• Their evidence shows this never happens: they have never seen any ad have a negative influence on sales
  • Alienation as an idea is flawed, based on 2 false premises:
    • Brands are important to people (they aren’t);
    • People who buy you are “your customers” (as Andrew Ehrenberg put it “Your customers are the customers of other brands who occasionally buy you”)
  • The violent re-positioning of Super Noodles – taking it from kids’ tea time treat to blokes post-pub grub – had the effect of increasing sales to all users. That’s how ads work.
  • Badly designed research will means provocative new ideas tend to be rejected. When you make an ad, people often end up liking it.
  • Research also underestimates herd effects. When people experience others really enjoying an ad this builds momentum.
  • Takeaway: Worry less. Build new brands through bold executions.

#2 Put communications LAST

  • We discussed a failed loyalty campaign, based on downloading an app to get a discount. The critique? An expensive way to reach a small amount of people, preaching to the converted, cannibalising existing sales, selling them at a lower margin. It got commissioned because it was a “cool idea.”
  • Put comms LAST not first: start with your business objectives:
    • How much you want to sell, at what margin?
    • Think about what behaviours want to elicit to get there (e.g. penetration vs. loyalty)
  • Advertising is a numbers game. John Lewis speak to most people in Britain multiple times at Xmas, investing in something like 800m impressions. A million impressions is a “rounding error” for a national brand campaign.
  • Takeaway: Marketing is about all 4Ps: get away from “1P marketing”.
  • Takeaway: recognise when the audience for any activity is the marketing community itself: “cool ideas” smack of empire building to me.

#3 Something is better than nothing: the mere exposure effect

  • You can think yourself into inaction, executional paralysis.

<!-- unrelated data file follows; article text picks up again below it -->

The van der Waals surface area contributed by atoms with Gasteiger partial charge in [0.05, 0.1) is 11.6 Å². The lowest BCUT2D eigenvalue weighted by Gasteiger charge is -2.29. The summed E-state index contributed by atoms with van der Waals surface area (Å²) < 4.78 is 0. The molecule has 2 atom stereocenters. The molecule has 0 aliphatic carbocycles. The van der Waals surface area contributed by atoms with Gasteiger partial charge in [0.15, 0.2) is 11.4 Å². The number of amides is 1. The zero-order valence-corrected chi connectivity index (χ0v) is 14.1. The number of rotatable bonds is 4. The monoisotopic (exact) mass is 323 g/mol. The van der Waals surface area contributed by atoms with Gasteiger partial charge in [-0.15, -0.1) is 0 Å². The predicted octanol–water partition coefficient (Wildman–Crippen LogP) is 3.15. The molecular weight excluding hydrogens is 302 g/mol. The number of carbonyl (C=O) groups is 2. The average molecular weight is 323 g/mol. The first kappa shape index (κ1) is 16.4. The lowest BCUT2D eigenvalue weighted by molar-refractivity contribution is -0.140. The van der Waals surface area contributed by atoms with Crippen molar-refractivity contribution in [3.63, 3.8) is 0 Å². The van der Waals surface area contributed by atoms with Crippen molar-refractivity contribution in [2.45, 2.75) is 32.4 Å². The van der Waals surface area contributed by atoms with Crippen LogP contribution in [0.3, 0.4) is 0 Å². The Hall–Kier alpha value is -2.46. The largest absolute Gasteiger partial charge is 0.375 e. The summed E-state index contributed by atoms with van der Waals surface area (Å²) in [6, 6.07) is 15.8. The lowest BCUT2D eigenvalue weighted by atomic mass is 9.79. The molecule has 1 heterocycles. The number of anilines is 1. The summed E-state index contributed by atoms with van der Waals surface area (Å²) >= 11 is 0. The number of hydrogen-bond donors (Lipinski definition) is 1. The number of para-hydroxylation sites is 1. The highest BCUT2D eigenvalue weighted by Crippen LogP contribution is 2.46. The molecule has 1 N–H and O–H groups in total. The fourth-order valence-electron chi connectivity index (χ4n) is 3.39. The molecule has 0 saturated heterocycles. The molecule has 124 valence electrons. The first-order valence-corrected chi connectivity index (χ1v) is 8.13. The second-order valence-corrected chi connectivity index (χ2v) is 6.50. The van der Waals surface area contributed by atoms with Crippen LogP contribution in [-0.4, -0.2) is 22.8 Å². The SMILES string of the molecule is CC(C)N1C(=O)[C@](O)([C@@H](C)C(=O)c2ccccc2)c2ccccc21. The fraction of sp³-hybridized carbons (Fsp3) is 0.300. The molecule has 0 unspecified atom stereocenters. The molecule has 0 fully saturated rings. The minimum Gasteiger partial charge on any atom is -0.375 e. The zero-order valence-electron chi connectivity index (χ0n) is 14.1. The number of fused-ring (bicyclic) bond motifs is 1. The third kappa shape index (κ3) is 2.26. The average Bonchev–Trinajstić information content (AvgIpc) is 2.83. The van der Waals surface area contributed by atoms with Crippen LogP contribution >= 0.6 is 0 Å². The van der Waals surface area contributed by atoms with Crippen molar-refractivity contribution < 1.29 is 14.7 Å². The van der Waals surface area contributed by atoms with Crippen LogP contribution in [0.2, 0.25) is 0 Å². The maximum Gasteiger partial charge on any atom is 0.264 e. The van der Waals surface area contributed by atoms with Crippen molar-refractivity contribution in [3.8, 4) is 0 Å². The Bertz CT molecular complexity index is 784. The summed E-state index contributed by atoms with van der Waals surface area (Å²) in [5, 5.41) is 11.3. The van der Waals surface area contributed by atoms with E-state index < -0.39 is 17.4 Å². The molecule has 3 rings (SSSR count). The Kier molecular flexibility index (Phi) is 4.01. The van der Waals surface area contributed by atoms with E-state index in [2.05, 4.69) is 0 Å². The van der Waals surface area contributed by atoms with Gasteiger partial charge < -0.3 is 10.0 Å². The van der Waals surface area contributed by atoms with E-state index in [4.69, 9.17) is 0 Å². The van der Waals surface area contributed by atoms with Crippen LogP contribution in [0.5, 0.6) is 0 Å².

• The biggest sin is not doing anything: 2 years off air is enough to kill a brand.
  • Consider the mere exposure effect: just putting a logo out there will have some effect; investing in 40m exposures even more. Move into the realm of great creative work and you’ll be 10x more effective.
  • Takeaway: check your ego and act.

#4 Ads don’t have to make sense

  • Changing the shape of Tetley teabags to make them round made them market leaders within 3 months. This was despite PG Tips’ iconic and long running Chimps campaign.
  • There is no rational defence: it was the same tea, people just quite liked the change. It felt cosy, the bags fitted in a mug. PG inevitably retaliated with the pyramid bag…
  • It’s a reminder that we live in a system 1 world: mints with holes and meerkats that speak Russian are not bounded in cost benefit analyses.
  • Takeaway: The magic of advertising is in the little things that don’t make sense. Fight to hang on to random illogical things that make people feel something.

Binet & Carter How Not To Plan APG 1#5 Think about “functional alibis”

  • Advertising works beyond the linear message > response paradigm it is often reduced to.
  • The Rowan Atkinson Barclaycard campaign used humourous vignettes involving things like burning carpets to illustrate functional benefits like purchase insurance. These “functional alibis” are just jumping off points for creatives to guide the execution – which actually work through swagger & humour.

#6 Stop worrying about maximising efficiency and ROI: worry about effectiveness

  • In 2011 the AA cut ATL brand spending – putting all their investment into DM, email & paid search. This was an offers-based strategy: hook people, then increase prices.